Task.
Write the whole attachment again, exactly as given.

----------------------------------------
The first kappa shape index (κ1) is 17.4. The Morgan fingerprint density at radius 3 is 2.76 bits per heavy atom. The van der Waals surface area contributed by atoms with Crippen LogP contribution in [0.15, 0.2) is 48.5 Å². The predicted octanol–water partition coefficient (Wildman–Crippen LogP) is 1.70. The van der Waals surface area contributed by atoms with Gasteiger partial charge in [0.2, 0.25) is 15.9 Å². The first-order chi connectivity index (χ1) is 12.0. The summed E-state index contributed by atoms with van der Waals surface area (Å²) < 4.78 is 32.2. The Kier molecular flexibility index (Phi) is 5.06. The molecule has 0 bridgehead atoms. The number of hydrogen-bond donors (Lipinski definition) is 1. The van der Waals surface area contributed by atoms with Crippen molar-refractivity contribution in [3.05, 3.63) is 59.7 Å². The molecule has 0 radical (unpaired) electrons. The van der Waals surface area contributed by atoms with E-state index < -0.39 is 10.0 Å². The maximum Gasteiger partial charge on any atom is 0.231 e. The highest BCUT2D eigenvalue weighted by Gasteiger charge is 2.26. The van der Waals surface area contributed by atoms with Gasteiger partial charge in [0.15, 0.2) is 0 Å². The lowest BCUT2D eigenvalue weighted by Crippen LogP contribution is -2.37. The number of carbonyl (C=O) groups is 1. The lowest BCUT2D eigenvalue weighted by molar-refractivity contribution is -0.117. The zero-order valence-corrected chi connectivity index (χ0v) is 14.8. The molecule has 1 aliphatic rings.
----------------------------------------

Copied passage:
The first kappa shape index (κ1) is 17.4. The Morgan fingerprint density at radius 3 is 2.76 bits per heavy atom. The van der Waals surface area contributed by atoms with Crippen LogP contribution in [0.15, 0.2) is 48.5 Å². The predicted octanol–water partition coefficient (Wildman–Crippen LogP) is 1.70. The van der Waals surface area contributed by atoms with Gasteiger partial charge in [0.2, 0.25) is 15.9 Å². The first-order chi connectivity index (χ1) is 12.0. The summed E-state index contributed by atoms with van der Waals surface area (Å²) < 4.78 is 32.2. The Kier molecular flexibility index (Phi) is 5.06. The molecule has 0 bridgehead atoms. The number of hydrogen-bond donors (Lipinski definition) is 1. The van der Waals surface area contributed by atoms with Crippen molar-refractivity contribution in [3.05, 3.63) is 59.7 Å². The molecule has 0 radical (unpaired) electrons. The van der Waals surface area contributed by atoms with E-state index < -0.39 is 10.0 Å². The maximum Gasteiger partial charge on any atom is 0.231 e. The highest BCUT2D eigenvalue weighted by Gasteiger charge is 2.26. The van der Waals surface area contributed by atoms with Gasteiger partial charge in [0.15, 0.2) is 0 Å². The lowest BCUT2D eigenvalue weighted by Crippen LogP contribution is -2.37. The number of carbonyl (C=O) groups is 1. The lowest BCUT2D eigenvalue weighted by molar-refractivity contribution is -0.117. The zero-order valence-corrected chi connectivity index (χ0v) is 14.8. The molecule has 1 aliphatic rings.